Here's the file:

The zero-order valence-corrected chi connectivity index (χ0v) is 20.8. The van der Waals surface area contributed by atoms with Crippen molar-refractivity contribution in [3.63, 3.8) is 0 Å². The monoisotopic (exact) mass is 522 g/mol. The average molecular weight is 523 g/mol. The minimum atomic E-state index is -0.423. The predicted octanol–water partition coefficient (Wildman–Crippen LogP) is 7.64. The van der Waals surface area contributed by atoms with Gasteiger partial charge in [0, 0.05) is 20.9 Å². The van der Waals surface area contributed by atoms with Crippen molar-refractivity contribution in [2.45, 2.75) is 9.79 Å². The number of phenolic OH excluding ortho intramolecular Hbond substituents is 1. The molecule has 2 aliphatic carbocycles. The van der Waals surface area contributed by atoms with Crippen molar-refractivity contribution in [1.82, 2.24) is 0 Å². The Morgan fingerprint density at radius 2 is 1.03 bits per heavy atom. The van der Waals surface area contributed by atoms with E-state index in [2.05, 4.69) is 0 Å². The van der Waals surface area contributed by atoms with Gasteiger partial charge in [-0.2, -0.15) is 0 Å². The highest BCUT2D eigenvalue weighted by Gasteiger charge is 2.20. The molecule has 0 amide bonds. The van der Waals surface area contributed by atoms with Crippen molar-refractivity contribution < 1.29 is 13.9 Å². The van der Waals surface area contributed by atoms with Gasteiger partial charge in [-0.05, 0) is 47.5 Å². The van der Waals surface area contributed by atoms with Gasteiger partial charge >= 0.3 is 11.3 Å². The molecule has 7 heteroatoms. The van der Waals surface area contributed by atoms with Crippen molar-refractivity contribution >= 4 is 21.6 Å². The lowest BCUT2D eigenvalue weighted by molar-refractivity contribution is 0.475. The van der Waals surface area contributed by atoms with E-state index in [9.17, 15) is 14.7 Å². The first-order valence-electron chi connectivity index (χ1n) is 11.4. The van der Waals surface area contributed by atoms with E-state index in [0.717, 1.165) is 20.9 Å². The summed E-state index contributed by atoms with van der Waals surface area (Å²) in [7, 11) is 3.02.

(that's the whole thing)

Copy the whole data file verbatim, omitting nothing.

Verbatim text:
The zero-order valence-corrected chi connectivity index (χ0v) is 20.8. The van der Waals surface area contributed by atoms with Crippen molar-refractivity contribution in [3.63, 3.8) is 0 Å². The monoisotopic (exact) mass is 522 g/mol. The average molecular weight is 523 g/mol. The minimum atomic E-state index is -0.423. The predicted octanol–water partition coefficient (Wildman–Crippen LogP) is 7.64. The van der Waals surface area contributed by atoms with Gasteiger partial charge in [0, 0.05) is 20.9 Å². The van der Waals surface area contributed by atoms with Crippen molar-refractivity contribution in [2.45, 2.75) is 9.79 Å². The number of phenolic OH excluding ortho intramolecular Hbond substituents is 1. The molecule has 2 aliphatic carbocycles. The van der Waals surface area contributed by atoms with Crippen molar-refractivity contribution in [1.82, 2.24) is 0 Å². The Morgan fingerprint density at radius 2 is 1.03 bits per heavy atom. The van der Waals surface area contributed by atoms with E-state index in [2.05, 4.69) is 0 Å². The van der Waals surface area contributed by atoms with Gasteiger partial charge in [-0.2, -0.15) is 0 Å². The highest BCUT2D eigenvalue weighted by Gasteiger charge is 2.20. The molecule has 0 amide bonds. The van der Waals surface area contributed by atoms with Crippen molar-refractivity contribution < 1.29 is 13.9 Å². The van der Waals surface area contributed by atoms with Gasteiger partial charge in [-0.05, 0) is 47.5 Å². The van der Waals surface area contributed by atoms with Gasteiger partial charge >= 0.3 is 11.3 Å². The molecule has 7 heteroatoms. The van der Waals surface area contributed by atoms with Crippen molar-refractivity contribution >= 4 is 21.6 Å². The lowest BCUT2D eigenvalue weighted by molar-refractivity contribution is 0.475. The van der Waals surface area contributed by atoms with E-state index in [9.17, 15) is 14.7 Å². The first-order valence-electron chi connectivity index (χ1n) is 11.4. The van der Waals surface area contributed by atoms with E-state index in [0.717, 1.165) is 20.9 Å². The summed E-state index contributed by atoms with van der Waals surface area (Å²) in [7, 11) is 3.02.